Alabama,  craft beer

Previewing the 2018 Von Brewski Festival

Photo courtesy of Huntsville/Madison County Convention & Visitors Bureau. Graphic by Steven Ericson.

When people think of beer festivals, they often think of big events like Oktoberfest in Munich, Germany, or the Great American Beer Festival in Denver, Colo., or maybe even The Festival, which is hosted by Shelton Brothers, Inc.  However, everywhere across the globe there are smaller scale, much more affordable beer festivals happening nearly every month.

This coming weekend, Huntsville hosts the Second Annual Von Brewski Beer Festival at the Von Braun Center – South Hall.  Conveniently located in downtown Huntsville, the Von Braun Center is easily accessible to those living in and around Huntsville, but also great for visitors because there are a handful of great hotels (like my host hotel for the weekend, the fabulous Embassy Suites by Hilton Huntsville Hotel & Spa) within walking distance of the VBC.

The event helps kickoff Huntsville Beer Week that is organized by the Huntsville chapter of Free the Hops, which is a grassroots organization that advocates for the modernization of beer laws in Alabama.  The organization has been critical to a lot of Alabama beer law changes within the past five-plus years, most notably the law that now allows breweries to sell to-go beer to consumers.

For those unfamiliar with the craft beer scene in Alabama, the number one city to visit is Huntsville.  The Rocket City currently boasts nine operating breweries in the city and metropolitan area with a tenth on the verge of opening in the next few months.  By comparison, Birmingham has only seven breweries currently operating in its metro area.  Some beers from the Huntsville breweries do not get distributed south of Birmingham or even outside of North Alabama, so beer festivals are the best way to sample these brews.

Who: You and your craft beer-loving friends
What: The Von Brewski Beer Festival
Where: Von Braun Center’s South Hall (700 Monroe St., Huntsville, AL 35801)
When: Saturday, Jan. 20, 2018; 2 to 6 p.m.
Why: To sample new beers and help kick off Huntsville Beer Week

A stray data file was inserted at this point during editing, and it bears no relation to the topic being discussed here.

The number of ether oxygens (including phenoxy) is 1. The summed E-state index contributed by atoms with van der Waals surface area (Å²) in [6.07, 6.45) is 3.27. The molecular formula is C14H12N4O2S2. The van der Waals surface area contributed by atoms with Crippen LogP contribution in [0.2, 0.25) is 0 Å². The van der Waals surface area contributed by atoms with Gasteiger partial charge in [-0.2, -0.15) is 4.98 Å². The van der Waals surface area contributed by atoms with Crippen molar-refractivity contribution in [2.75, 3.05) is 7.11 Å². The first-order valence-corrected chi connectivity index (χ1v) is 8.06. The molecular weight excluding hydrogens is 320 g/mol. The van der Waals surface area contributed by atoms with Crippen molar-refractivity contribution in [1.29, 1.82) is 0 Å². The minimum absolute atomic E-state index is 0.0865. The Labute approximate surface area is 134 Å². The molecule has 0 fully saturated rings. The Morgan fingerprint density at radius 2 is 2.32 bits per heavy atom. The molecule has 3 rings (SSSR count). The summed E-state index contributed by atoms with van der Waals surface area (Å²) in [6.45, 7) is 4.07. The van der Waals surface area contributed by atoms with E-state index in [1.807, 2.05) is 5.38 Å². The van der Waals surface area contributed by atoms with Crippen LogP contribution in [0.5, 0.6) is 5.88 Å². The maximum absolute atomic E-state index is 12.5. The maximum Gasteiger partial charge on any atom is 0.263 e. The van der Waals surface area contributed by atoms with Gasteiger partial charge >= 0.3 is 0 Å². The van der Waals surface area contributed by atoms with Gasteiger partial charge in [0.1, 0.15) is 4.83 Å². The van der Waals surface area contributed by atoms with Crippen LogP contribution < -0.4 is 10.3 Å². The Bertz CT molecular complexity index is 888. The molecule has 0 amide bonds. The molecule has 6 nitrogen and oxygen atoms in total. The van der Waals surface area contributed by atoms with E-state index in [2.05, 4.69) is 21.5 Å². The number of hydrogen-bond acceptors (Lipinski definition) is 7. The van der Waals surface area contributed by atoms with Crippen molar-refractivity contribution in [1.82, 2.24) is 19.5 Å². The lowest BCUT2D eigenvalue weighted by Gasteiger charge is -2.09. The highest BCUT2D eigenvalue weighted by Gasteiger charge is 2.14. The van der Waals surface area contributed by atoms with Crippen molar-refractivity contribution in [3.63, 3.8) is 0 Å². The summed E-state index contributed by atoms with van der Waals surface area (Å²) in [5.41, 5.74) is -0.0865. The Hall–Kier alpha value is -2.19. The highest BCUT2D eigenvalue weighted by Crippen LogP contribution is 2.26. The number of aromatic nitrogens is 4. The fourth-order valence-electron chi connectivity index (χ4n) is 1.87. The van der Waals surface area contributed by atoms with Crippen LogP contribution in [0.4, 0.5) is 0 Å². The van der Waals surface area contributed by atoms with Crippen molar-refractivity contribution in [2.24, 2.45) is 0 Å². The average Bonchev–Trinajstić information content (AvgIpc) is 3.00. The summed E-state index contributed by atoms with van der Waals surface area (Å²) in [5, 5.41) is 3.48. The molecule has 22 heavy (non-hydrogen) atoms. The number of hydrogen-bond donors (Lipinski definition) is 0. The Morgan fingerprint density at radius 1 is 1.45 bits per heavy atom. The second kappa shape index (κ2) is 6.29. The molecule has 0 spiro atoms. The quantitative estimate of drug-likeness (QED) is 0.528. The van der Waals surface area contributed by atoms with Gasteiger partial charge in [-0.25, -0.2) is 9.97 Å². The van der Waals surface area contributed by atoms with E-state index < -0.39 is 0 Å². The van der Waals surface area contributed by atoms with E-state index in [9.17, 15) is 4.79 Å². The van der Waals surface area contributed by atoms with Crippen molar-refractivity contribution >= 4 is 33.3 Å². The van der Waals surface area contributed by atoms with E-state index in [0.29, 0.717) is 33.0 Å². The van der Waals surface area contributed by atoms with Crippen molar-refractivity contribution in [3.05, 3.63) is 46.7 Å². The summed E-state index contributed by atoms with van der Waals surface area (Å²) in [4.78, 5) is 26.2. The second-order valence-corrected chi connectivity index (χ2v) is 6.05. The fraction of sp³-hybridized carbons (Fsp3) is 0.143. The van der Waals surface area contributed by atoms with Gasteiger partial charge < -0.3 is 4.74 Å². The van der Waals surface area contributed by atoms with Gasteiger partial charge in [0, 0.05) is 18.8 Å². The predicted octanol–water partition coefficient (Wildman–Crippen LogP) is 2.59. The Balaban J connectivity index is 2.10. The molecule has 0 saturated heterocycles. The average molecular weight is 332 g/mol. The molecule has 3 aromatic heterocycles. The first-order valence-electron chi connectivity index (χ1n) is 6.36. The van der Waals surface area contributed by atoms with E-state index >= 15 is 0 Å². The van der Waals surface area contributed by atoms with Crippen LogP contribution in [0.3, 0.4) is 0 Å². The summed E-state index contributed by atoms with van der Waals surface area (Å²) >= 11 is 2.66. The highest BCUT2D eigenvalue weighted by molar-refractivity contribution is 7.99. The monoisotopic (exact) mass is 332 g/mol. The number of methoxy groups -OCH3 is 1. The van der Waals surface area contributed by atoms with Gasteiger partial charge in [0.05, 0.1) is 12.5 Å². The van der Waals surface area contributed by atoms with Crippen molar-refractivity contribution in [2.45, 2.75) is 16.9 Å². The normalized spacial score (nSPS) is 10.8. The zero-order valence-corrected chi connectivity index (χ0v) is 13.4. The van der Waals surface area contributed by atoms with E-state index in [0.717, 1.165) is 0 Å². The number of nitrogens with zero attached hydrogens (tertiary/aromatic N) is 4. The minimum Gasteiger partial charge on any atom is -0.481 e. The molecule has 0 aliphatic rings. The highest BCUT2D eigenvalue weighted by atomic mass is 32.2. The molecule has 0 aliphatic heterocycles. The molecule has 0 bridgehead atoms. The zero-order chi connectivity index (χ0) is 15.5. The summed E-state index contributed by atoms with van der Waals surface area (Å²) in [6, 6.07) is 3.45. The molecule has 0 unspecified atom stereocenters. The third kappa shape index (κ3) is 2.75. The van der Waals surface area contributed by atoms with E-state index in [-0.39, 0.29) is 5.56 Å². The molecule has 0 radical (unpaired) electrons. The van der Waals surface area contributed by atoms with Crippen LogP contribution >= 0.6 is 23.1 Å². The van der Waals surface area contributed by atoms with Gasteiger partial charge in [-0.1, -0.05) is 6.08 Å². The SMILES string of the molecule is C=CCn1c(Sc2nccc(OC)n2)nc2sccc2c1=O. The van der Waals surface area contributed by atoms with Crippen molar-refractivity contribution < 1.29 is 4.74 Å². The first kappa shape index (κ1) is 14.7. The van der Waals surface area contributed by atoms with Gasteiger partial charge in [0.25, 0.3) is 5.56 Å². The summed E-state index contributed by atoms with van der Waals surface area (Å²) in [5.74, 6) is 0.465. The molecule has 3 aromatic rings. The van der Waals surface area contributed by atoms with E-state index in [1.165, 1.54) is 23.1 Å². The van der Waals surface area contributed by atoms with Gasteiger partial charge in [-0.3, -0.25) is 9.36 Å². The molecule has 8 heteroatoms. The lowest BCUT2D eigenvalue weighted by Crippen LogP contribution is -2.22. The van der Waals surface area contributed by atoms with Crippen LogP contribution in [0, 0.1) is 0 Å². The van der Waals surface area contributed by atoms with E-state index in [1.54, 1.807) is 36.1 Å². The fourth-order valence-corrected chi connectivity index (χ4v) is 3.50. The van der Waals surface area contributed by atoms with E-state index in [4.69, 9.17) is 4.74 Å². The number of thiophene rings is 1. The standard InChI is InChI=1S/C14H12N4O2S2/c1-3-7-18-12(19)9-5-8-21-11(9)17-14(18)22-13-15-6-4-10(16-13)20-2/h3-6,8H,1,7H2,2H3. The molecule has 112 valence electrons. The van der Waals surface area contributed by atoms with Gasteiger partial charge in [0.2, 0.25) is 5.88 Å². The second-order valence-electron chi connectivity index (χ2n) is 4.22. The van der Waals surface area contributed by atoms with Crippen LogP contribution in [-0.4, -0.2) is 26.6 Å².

How: Tickets are $35 in advance, and $40 at the door.  Non-sampling tickets are $15.  Tickets can be bought in person at the VBC box office or online from Ticketmaster.

There is also food for purchase at the event, a fully stocked bar, and musical entertainment from 45 Surprise.  According to the folks at the VBC, there will be the standard food items available for purchase like soft pretzels (always good for absorbing the alcohol), hot dogs, cheeseburgers, chicken sandwiches, bratwursts, and more for you to purchase.

If you’ve never attended a beer festival it may seem like a daunting task figuring out where to go, what to drink, and how to maximize your time.  Although I have yet to attend Von Brewski, most beer festivals have booths dedicated to specific breweries where you will only be able to sample beers from that company.  Sometimes, booths are dedicated to certain distributors, so you may find a three or four beers from different breweries at one spot.

With four hours and just over 50 breweries in attendance, it can be a difficult to figure out how to maximize your time.  My strategy with indoors festivals is to start in one direction and keep moving that way, so whether you start left or right just keep going in a circle visiting the different booths.  If there is a long line at one booth, then hit the next one and come immediately back to the first booth.  In many cases you’ll have the time to finish your sample and almost immediately get a pour at the first booth.

Beer festivals are THE best opportunity to sample beers you may not normally buy, so DO it!  If you’re not a typically a fan of IPAs or ambers or wits or whatever style, but hear about one and want to sample it go ahead and do it.  You may like it, so just do it.  If you don’t like it, don’t worry about finishing the sample.  Just politely dump it out, and if someone asks whether you like it politely inform them that it wasn’t for you.  I’ve seen it many times where people hesitate trying a certain style because they know they don’t like the flavors typically found in that style, but you’re not paying for each sample.  You paid one price for admission, so try as many beers as you want.